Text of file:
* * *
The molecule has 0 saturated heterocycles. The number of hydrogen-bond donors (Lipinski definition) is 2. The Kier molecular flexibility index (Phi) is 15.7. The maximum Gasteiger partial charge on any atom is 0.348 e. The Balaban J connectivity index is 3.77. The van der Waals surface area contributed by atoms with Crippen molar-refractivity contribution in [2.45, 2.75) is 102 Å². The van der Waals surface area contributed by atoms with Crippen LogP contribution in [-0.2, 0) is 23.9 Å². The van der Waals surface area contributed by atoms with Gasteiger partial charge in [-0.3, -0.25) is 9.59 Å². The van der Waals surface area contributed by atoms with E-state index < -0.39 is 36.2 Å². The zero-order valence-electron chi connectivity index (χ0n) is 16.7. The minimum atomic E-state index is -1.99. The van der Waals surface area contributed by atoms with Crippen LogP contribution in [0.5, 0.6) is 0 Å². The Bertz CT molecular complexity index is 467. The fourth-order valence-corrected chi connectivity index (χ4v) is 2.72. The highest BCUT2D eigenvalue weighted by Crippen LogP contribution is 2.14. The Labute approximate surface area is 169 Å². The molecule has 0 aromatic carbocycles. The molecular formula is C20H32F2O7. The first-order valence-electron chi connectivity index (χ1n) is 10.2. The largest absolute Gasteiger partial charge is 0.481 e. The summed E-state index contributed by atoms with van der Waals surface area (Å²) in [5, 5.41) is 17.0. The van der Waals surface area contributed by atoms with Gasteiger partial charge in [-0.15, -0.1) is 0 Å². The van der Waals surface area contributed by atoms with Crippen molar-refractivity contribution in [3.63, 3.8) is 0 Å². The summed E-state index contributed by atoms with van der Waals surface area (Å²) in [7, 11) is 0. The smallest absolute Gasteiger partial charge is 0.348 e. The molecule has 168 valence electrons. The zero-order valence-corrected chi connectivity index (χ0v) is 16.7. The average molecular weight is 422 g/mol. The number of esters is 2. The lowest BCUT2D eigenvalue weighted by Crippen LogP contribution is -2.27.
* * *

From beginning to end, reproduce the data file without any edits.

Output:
The molecule has 0 saturated heterocycles. The number of hydrogen-bond donors (Lipinski definition) is 2. The Kier molecular flexibility index (Phi) is 15.7. The maximum Gasteiger partial charge on any atom is 0.348 e. The Balaban J connectivity index is 3.77. The van der Waals surface area contributed by atoms with Crippen molar-refractivity contribution in [2.45, 2.75) is 102 Å². The van der Waals surface area contributed by atoms with Crippen LogP contribution in [-0.2, 0) is 23.9 Å². The van der Waals surface area contributed by atoms with Gasteiger partial charge in [-0.3, -0.25) is 9.59 Å². The van der Waals surface area contributed by atoms with E-state index < -0.39 is 36.2 Å². The zero-order valence-electron chi connectivity index (χ0n) is 16.7. The minimum atomic E-state index is -1.99. The van der Waals surface area contributed by atoms with Crippen LogP contribution in [0.5, 0.6) is 0 Å². The Bertz CT molecular complexity index is 467. The fourth-order valence-corrected chi connectivity index (χ4v) is 2.72. The highest BCUT2D eigenvalue weighted by Crippen LogP contribution is 2.14. The Labute approximate surface area is 169 Å². The molecule has 0 aromatic carbocycles. The molecular formula is C20H32F2O7. The first-order valence-electron chi connectivity index (χ1n) is 10.2. The largest absolute Gasteiger partial charge is 0.481 e. The summed E-state index contributed by atoms with van der Waals surface area (Å²) in [5, 5.41) is 17.0. The van der Waals surface area contributed by atoms with Gasteiger partial charge in [-0.15, -0.1) is 0 Å². The van der Waals surface area contributed by atoms with Crippen molar-refractivity contribution in [3.63, 3.8) is 0 Å². The summed E-state index contributed by atoms with van der Waals surface area (Å²) in [7, 11) is 0. The smallest absolute Gasteiger partial charge is 0.348 e. The molecule has 168 valence electrons. The zero-order valence-corrected chi connectivity index (χ0v) is 16.7. The average molecular weight is 422 g/mol. The number of esters is 2. The lowest BCUT2D eigenvalue weighted by Crippen LogP contribution is -2.27.